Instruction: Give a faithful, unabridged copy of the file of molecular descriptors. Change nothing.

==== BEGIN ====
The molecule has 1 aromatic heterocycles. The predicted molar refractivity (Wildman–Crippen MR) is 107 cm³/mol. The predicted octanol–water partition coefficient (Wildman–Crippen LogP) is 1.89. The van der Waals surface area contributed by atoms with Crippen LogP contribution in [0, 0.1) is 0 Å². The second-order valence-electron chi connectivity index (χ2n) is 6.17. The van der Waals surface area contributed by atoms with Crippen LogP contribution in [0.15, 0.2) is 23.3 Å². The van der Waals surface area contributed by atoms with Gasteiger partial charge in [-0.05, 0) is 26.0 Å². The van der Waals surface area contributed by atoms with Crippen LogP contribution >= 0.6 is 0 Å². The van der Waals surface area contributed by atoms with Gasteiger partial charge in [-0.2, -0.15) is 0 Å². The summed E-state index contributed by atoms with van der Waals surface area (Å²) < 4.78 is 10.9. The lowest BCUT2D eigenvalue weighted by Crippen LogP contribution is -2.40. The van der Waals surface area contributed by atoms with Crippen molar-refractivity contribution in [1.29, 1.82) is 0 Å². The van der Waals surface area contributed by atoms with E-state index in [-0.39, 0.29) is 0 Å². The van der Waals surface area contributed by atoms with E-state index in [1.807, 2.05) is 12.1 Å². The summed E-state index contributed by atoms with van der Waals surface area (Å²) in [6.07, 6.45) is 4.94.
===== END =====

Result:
The molecule has 1 aromatic heterocycles. The predicted molar refractivity (Wildman–Crippen MR) is 107 cm³/mol. The predicted octanol–water partition coefficient (Wildman–Crippen LogP) is 1.89. The van der Waals surface area contributed by atoms with Crippen LogP contribution in [0, 0.1) is 0 Å². The second-order valence-electron chi connectivity index (χ2n) is 6.17. The van der Waals surface area contributed by atoms with Crippen LogP contribution in [0.15, 0.2) is 23.3 Å². The van der Waals surface area contributed by atoms with Gasteiger partial charge in [-0.05, 0) is 26.0 Å². The van der Waals surface area contributed by atoms with Crippen LogP contribution >= 0.6 is 0 Å². The van der Waals surface area contributed by atoms with Gasteiger partial charge in [-0.2, -0.15) is 0 Å². The summed E-state index contributed by atoms with van der Waals surface area (Å²) < 4.78 is 10.9. The lowest BCUT2D eigenvalue weighted by Crippen LogP contribution is -2.40. The van der Waals surface area contributed by atoms with Crippen molar-refractivity contribution in [1.29, 1.82) is 0 Å². The van der Waals surface area contributed by atoms with E-state index in [-0.39, 0.29) is 0 Å². The van der Waals surface area contributed by atoms with E-state index in [1.807, 2.05) is 12.1 Å². The summed E-state index contributed by atoms with van der Waals surface area (Å²) in [6.07, 6.45) is 4.94.